If you follow me on Twitter, then you’d know I am obsessed with all things Bridgerton. Most importantly with Bridgerton’s stars, Rege-Jean Page and Nicola Coughlin. But the stars of the show and episode six are not the only things I obsess about. As someone who hopes to work in film, I am always curious about how shows like Bridgerton are created. I love interviews about what goes on behind the scenes like set design, how historians advise the writers, costuming, and how the original material was adapted.
Luckily Bridgerton’s showrunner, Chris Van Dusen, is up to spilling the tea. Chris was interviewed for Collider. He gave fans an inside look at how the show was created. Chris talked about why it was important to create a diverse 19th century England, how he discovered that Queen Charlotte was mixed race, and said he hopes he can adapt all eight books for the show.
On how they ended up approaching diversity on the show
And, I think a lot of that came from collaborating hand in hand with the cast. Regé and I would have long conversations about his backstory. Adjoa Andoh plays Lady Danbury, and we would do the same. You really get to see those things reflected onscreen when you watch.
But also, working closely with historians, I learned this really fascinating fact that, Queen Charlotte was England’s first queen of mixed race. That’s something that many historians believe there’s evidence for today. And, it’s something that really resonated with me, because it made me wonder what could that have really looked like. And, what would have happened? What could she have done? Could the queen have elevated other people of color in society and granted them titles, and lands and dukedoms? And, that’s really how our Simon Bassett, our Duke of Hastings, came to be. We get to explore it in a really interesting way. And, it goes to the idea of what the show does is — we’re marrying history and fantasy in a really exciting, fascinating way…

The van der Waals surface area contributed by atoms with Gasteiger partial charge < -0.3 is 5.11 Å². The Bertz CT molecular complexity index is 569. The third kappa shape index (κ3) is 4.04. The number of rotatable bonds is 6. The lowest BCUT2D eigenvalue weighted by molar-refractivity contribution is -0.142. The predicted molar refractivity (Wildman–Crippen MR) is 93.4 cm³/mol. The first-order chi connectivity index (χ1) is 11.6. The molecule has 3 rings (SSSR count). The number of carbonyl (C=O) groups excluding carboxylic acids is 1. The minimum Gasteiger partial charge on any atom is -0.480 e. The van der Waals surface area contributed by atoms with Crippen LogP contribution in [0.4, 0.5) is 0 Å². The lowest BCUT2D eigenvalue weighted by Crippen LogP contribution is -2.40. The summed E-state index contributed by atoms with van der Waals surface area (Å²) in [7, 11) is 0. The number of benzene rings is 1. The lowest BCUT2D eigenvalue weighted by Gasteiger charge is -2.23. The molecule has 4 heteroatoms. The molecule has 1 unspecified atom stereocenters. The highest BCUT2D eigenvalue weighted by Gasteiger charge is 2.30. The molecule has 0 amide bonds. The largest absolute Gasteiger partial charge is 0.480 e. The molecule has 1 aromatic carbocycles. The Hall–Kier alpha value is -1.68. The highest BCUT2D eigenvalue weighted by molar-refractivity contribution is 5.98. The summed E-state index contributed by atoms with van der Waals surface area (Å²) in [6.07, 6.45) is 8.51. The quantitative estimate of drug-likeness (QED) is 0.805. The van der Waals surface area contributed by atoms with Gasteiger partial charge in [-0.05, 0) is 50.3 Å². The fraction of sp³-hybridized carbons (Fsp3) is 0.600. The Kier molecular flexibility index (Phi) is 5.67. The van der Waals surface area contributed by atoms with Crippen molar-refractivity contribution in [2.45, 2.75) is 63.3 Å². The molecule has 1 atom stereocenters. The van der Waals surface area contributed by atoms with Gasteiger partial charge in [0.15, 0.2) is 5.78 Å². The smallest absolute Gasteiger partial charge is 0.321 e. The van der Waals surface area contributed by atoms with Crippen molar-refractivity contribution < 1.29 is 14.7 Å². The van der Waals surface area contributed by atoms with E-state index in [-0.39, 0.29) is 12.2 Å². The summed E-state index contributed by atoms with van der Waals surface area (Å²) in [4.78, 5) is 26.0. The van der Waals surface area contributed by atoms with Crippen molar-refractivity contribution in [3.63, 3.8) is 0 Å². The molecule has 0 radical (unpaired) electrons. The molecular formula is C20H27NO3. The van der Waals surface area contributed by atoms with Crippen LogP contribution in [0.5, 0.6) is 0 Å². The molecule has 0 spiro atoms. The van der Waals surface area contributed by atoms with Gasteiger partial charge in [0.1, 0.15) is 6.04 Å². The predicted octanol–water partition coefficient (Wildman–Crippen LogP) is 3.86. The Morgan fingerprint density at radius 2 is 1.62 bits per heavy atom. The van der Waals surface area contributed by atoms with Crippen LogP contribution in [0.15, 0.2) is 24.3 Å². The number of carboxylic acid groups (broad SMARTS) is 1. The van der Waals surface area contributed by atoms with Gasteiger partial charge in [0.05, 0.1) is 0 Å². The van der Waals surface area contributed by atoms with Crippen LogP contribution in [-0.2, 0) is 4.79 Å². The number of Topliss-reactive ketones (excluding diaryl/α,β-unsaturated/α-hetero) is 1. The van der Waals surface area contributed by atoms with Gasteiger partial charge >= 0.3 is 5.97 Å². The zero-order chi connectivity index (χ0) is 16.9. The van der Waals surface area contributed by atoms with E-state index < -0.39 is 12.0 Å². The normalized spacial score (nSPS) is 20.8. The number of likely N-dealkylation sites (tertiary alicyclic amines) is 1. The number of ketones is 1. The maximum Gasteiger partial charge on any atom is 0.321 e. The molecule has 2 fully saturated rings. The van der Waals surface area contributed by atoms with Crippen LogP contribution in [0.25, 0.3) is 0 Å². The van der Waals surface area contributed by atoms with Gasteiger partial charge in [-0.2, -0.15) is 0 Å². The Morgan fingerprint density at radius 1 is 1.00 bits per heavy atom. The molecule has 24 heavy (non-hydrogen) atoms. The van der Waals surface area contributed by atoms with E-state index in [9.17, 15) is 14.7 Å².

Working with historians, it became very clear that 19th century Regency London was a lot more diverse and a lot more colorful than people thought it to be.
On having an intimacy coordinator
We couldn’t have done the show without her. She worked closely with myself and with our director, and super closely with our cast. All of the intimate scenes were heavily choreographed and approached much like an action sequence would be approached. It was very “your hand goes here, your leg goes here, this is this, this is that.” It really was about making our actors comfortable, and really having them be the ones who were driving the action in those scenes of intimacy. We wanted them to be able to do what they wanted to do, and go as far as they wanted to go.
On his plan for future seasons
I feel like the first season was primarily about Daphne and her love story with Simon. But, this being …read more